THERE were several golden moments yesterday as Mick Lynch laid waste to an entire division of England’s ignorant media class. As the day progressed you could almost sense the tension in broadcast newsrooms as it began to dawn on early-evening and late-night presenters that they might be next for a live evisceration by the no-nonsense boss of the RMT Union.

“Let’s get him on inflation, he won’t be able to answer that.”

“Nope, he’s just schooled that thick Tory MP on what inflation means. Anything else?”

“What about comparing him to the miners? He won’t like that.”

“Did you see what he did to Kay Burley on the Miners' Strike? Try again.”

“Well, how about those modern working practices?”

“I don’t think so. He knows more about how the rail network operates than the management.”

Perhaps my favourite Mick moment was when Richard Madeley attempted to entrap him about being a Marxist. Madeley’s comic attempts at being a journalist on Good Morning Britain have made Alan Partridge redundant. Madeley’s heard somewhere that Marxism is a jolly bad thing and a danger to the country. Lynch could barely conceal his contempt: “That’s remarkable twaddle.”

Later in the day Piers Morgan showed us why he’s being paid fortunes to be the face of the new Talk TV. As his few thousand viewers sought enlightenment about the rail disruption Morgan insisted on quizzing the Union leader on his Twitter profile picture, a puppet character from Thunderbirds. “Is that the level you’re pitching at,” Lynch snorted. “It makes me laugh that your level of journalism has descended so far that it can’t think of any other question than something about the Thunderbirds.”

The Tory MP who asked him to think about “the veterans”? “You’re reading from a Tory central office script.”

The remarkably untutored Labour Baroness who tried to play the class card? “I don’t even know who you are.”

Yep: we’ll all remember the day we saw Mick Lynch take down England’s broadcast elite.

Yet, in saluting his masterclass in trade union advocacy you run the risk of patronising him and reducing his eloquence and mastery of economic analysis to a social media meme: “Isn’t it great to see a working class chap holding his own against ‘educated’ people? How exotic.”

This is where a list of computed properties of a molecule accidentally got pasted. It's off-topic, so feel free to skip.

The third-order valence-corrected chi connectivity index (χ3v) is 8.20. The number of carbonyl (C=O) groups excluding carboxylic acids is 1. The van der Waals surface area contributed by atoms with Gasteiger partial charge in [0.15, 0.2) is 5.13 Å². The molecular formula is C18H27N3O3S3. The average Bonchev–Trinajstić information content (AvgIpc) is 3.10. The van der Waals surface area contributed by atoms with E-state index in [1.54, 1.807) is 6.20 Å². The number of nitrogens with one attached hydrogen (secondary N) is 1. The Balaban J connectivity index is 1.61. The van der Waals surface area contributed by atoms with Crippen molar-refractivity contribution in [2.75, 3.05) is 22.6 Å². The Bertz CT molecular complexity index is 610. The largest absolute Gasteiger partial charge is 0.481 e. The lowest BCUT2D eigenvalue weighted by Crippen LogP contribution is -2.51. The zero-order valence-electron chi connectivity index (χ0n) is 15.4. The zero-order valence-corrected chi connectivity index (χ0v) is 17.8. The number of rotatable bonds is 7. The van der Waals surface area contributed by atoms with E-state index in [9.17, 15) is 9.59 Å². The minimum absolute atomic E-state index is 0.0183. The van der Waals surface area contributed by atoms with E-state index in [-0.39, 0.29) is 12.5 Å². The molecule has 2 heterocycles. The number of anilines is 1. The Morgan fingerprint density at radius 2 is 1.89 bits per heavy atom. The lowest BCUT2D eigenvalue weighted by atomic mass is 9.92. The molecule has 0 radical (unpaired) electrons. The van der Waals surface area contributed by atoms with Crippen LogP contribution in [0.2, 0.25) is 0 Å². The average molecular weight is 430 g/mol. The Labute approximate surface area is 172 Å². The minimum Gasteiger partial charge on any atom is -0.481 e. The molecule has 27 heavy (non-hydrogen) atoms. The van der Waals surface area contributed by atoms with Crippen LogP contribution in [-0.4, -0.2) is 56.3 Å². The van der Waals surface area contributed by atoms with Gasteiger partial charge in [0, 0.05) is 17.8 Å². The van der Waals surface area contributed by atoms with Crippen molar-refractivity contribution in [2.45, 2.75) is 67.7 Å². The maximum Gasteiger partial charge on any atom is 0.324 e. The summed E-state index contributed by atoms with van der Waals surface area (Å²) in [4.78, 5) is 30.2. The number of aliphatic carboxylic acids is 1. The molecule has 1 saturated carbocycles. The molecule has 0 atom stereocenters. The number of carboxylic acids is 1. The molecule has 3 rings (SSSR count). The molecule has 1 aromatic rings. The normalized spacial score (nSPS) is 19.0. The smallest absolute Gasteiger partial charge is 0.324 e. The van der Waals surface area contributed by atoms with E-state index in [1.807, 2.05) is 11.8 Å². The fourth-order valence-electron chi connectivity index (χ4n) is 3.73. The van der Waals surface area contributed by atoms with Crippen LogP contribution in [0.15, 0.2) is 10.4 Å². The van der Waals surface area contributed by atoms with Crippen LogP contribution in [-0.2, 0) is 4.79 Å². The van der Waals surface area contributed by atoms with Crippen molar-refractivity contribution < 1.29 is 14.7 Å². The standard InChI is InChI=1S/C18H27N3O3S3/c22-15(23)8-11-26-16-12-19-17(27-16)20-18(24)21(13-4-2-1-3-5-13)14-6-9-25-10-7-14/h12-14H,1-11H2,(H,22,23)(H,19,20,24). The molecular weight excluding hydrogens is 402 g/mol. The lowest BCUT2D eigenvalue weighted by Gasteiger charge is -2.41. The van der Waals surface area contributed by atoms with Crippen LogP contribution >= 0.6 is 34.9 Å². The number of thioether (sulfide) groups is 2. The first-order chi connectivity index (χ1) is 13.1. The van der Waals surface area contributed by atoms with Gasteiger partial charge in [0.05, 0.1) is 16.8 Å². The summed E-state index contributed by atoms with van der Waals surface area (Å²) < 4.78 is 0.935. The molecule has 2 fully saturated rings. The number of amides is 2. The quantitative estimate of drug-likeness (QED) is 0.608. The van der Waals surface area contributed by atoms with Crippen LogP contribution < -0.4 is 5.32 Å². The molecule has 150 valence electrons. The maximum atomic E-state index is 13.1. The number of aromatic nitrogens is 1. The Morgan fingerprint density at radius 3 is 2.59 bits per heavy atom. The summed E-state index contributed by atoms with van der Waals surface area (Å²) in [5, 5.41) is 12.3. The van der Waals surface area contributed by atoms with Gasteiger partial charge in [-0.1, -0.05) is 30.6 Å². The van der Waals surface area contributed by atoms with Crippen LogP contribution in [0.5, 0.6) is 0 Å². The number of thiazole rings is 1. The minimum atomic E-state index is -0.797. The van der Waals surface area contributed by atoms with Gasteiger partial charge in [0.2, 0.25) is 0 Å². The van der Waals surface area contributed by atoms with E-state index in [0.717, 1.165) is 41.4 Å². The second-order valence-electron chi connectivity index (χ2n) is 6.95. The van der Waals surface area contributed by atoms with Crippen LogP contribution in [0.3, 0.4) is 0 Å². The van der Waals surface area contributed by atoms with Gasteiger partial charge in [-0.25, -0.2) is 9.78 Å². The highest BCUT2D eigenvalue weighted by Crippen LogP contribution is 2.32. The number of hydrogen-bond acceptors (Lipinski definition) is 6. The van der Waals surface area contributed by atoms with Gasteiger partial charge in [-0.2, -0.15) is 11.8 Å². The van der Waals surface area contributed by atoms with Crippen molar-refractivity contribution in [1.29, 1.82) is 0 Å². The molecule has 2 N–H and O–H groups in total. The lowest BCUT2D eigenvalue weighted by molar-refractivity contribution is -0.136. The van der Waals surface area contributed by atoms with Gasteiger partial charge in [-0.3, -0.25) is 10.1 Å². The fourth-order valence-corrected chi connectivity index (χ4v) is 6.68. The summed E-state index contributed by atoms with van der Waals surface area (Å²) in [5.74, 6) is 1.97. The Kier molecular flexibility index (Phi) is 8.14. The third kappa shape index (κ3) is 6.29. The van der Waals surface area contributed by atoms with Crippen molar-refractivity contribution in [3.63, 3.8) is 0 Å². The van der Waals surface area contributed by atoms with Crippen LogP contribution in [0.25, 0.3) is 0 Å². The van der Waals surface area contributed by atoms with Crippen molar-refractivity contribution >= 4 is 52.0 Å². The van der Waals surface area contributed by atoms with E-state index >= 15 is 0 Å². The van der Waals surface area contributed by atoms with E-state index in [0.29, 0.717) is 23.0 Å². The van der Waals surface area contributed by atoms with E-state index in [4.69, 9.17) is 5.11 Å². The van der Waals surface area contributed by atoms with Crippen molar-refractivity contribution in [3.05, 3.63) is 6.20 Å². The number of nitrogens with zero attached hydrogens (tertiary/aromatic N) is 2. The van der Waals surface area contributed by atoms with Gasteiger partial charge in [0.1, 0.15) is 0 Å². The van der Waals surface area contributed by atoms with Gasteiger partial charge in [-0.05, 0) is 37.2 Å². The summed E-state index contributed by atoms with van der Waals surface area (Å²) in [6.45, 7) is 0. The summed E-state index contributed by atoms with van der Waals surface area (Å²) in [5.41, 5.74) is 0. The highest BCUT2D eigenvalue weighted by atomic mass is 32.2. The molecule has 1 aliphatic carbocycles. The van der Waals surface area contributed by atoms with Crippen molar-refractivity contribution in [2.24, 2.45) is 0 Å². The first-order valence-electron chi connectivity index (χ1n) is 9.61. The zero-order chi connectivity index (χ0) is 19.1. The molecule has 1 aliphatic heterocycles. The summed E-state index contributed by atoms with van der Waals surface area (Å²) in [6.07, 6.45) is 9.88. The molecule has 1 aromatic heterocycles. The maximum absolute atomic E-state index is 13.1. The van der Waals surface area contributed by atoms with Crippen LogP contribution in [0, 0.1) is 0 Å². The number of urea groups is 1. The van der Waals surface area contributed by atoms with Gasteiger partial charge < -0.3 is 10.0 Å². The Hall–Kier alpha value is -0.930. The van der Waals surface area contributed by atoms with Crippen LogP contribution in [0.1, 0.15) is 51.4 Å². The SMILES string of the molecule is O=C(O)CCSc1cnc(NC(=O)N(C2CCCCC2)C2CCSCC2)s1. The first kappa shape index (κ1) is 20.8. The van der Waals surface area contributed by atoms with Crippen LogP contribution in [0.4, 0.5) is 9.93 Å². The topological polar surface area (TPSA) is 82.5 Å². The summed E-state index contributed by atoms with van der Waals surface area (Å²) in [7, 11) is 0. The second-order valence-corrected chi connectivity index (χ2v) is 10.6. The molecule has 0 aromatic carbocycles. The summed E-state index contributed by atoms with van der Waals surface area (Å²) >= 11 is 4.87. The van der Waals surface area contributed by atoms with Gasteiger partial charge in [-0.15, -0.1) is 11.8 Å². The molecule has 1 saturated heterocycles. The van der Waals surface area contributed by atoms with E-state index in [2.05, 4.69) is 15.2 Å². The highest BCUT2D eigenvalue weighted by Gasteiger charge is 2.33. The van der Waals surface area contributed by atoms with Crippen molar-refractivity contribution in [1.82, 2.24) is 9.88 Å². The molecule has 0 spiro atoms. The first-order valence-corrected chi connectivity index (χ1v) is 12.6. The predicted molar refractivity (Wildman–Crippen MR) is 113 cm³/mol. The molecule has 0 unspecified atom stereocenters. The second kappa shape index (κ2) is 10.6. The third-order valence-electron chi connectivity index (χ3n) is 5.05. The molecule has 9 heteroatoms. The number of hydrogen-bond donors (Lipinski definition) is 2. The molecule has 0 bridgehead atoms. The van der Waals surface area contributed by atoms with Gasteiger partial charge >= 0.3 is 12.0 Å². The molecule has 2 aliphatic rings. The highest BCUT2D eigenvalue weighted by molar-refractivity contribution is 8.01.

It hinted at condescension: that Lynch is some kind of exceptional outlier who has somehow emerged from the prebiotic broth of lumpen, ill-educated working types with a sound intellect and clear mind.

One Twitter user even suggested that ‘media trainers’ had done a good job on Lynch. That seemed more palatable than the plain fact that here was a well-read, well-informed man who put his message across without feeling the need to shout above his questioners and who stuck doggedly to his facts.

There are many other Mick Lynches in the trade union movement and left-wing activism. It’s just that you rarely get to hear them. And you certainly don’t get to see them where you might expect to: in those parties elected to represent the interests of workers, like Labour. Or those parties who claim to do this, such as the SNP and the Greens. And you rarely hear them or read them in our national print and broadcast media.

Four years ago, The Sutton Trust, the organisation which measures social mobility, found that 51% of the UK’s leading journalists were privately educated and 80% of its top editors. Yet, a mere 7% of the population attend these institutions. A similar report earlier this year found that this disproportionate bias in favour of privilege had barely changed in the years since.

This pattern is repeated in all those sectors which heavily influence the way in which Britain is managed. At Holyrood, which we like to think of as much more egalitarian, you can count the number of authentic working-class politicians on one hand.

The underlying message here is that working class people who lack a degree are simply not to be trusted with positions of responsibility as they don’t have the academic wherewithal. It’s easier to believe that than to scrutinise the lazy and unsophisticated way we choose to select candidates for university or the top jobs in the civil service and politics.

Mick Lynch’s bravura performances yesterday on Britain’s main news channels didn’t simply expose the pig-ignorance of his interlocutors; it also highlighted the lies about industrial relations that have been allowed to settle unchecked into the public consciousness. And how wages have been suppressed to protect the profits being stripped out of Britain’s public assets by tiny groups of shareholders.

His performance also exposed the modern Labour Party as a sham, which operates under a false pretext. The multi-millionaire, Sir Keir Starmer would have expelled Mick Lynch by now.